Student attitudes and beliefs regarding the learning activities overall were measured in the last seven questions of the instrument. In a similar manner, they favored the cooperative over the lecture/discussion approach to learn­ing. They looked forward to class, felt more actively involved, were less frustrated and impatient, got confused less often, felt more intellectually challenged, were closer to their classmates and felt that their classmates participated more actively in the cooperative rather than the lecture/dis­cussion approach to learning.

 

 

DISCUSSION

 

These findings are extremely important and support the findings and recommendations of the American Accounting Association’s Education Change Commission in their first Position Statement, (2) the American Institute of Certified Public Accountants Core Competency Framework for Entry Into the Accounting Profession and (3) the Albrecht and Sack report that was the result of a joint project of the American Accounting Association, American Institute of Certified Public Accountants, Institute of Management Accountants and the big five CPA firms.

 

In their First Position Statement, The Education Change Commission stated, “Students should be active participants in the learning process, not passive recipients of information…working on teams should be encouraged.... Teaching methods that expand and reinforce basic communication, intellectual and interpersonal skills should be used” (1990). This recommendation represents a major endorsement of the cooperative learning methodology and a red flag to accounting faculty who haven’t adopted it into their classrooms.

 

The AICPA, in their Core Competency Framework for Entry into the Accounting Profession, “supported a paradigm shift from a content-driven to a skills-based curriculum. The framework identifies core, functional, personal and broad business perspective competencies that are universally applicable to a diverse and growing array of accounting career options. Personal competencies relate to the attitudes and behaviors of individuals preparing to enter the accounting profession. Developing these personal competencies will enhance the way professional relationships are handled and facilitate individual learning and personal improvement.” (2000). Included in the personal competencies were the elements of professional demeanor, problem solving and decision making, leadership and communication skills. Strategic/critical thinking skills were included under the broad business perspective competencies.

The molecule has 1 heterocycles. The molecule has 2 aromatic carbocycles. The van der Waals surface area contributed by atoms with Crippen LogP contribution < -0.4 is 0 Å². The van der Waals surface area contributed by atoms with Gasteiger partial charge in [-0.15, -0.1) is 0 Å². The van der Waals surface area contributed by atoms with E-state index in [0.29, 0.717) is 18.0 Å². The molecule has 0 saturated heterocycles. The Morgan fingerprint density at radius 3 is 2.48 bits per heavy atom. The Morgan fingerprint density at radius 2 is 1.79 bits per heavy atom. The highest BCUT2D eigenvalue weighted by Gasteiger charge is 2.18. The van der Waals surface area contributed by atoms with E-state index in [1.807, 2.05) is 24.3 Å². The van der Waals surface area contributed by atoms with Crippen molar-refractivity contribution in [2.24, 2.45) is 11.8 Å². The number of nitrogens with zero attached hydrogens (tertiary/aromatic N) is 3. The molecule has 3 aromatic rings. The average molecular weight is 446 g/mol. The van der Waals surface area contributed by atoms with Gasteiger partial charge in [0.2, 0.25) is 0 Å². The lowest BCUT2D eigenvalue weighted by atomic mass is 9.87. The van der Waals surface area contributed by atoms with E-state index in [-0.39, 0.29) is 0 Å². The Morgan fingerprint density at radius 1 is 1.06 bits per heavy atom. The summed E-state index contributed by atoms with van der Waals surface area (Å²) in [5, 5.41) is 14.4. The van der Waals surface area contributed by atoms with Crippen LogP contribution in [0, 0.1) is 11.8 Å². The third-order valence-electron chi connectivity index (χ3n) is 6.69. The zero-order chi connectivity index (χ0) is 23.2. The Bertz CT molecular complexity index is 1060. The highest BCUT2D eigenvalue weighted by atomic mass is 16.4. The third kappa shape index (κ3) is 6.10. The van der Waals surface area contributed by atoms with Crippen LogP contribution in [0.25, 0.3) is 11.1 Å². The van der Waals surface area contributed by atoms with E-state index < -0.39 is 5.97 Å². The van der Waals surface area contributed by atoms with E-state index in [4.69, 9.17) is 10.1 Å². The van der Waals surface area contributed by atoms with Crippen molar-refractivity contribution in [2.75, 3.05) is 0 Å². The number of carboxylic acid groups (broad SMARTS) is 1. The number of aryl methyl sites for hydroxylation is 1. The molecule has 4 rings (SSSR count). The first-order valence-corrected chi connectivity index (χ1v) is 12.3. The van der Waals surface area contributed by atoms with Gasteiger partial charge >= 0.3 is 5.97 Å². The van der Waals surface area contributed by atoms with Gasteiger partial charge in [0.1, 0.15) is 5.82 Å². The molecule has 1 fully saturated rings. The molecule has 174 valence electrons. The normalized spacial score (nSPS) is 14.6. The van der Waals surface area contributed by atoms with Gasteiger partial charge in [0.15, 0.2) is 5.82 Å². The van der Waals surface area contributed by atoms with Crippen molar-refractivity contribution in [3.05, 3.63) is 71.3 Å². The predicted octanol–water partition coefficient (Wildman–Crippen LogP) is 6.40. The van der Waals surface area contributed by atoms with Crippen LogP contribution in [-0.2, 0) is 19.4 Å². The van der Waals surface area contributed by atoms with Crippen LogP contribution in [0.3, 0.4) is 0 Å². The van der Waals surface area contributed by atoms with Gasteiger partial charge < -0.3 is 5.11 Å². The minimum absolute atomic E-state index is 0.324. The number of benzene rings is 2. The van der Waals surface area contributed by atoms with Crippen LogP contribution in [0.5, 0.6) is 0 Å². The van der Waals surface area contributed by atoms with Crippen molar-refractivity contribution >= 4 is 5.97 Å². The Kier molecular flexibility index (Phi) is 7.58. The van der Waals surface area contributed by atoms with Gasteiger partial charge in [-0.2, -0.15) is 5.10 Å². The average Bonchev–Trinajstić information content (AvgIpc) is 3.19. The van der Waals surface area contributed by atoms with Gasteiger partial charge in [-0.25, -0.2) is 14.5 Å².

The Albrecht and Sack report (2000) included a measure of the attitudes of practitioners and educators on a five-point scale concerning which of twenty-two skills were important for entry-level students. Analytical/critical thinking was ranked second by the practitioners (4.29) and first by the educators (4.53). Oral communications was ranked third by both the practitioners (4.27) and educators (4.22). Decision-making was ranked fifth by the educators (4.03) and sixth by the practitioners (3.96). Interpersonal skills were ranked sixth by the educators (3.94) and seventh by the practitioners (3.89). Teamwork was ranked eighth by the educators (3.81) and fifth by the practitioners (4.02). Leadership was ranked eleventh by the educators (3.58) and eighth (3.83) by the practitioners. These skills are similar to those mentioned in the AICPA Core Competencies framework report.

 

The attitudes of the students in this study concerning how learning should take place in the classroom in order to enhance student performance and develop the skills that are necessary for entry-level students in the accounting profession mesh very well with the wisdom and recommendations of the above three major reports. This results of this study clearly show that the students feel that the cooperative rather than the lecture/discussion approach to learning provides a better opportunity to develop the communication, critical thinking, decision making, interpersonal, teamwork and leadership skills that are necessary to succeed in the work place and in life. The typical lecture/discussion approach to learning is relatively devoid of any opportunity for students to develop the necessary personal skills needed for entry into the accounting profession. Students who have not experienced the cooperative learning methodology should encourage their instructors to adopt it for the classroom. Student performance will normally improve, in some cases significantly, which would be an additional bonus.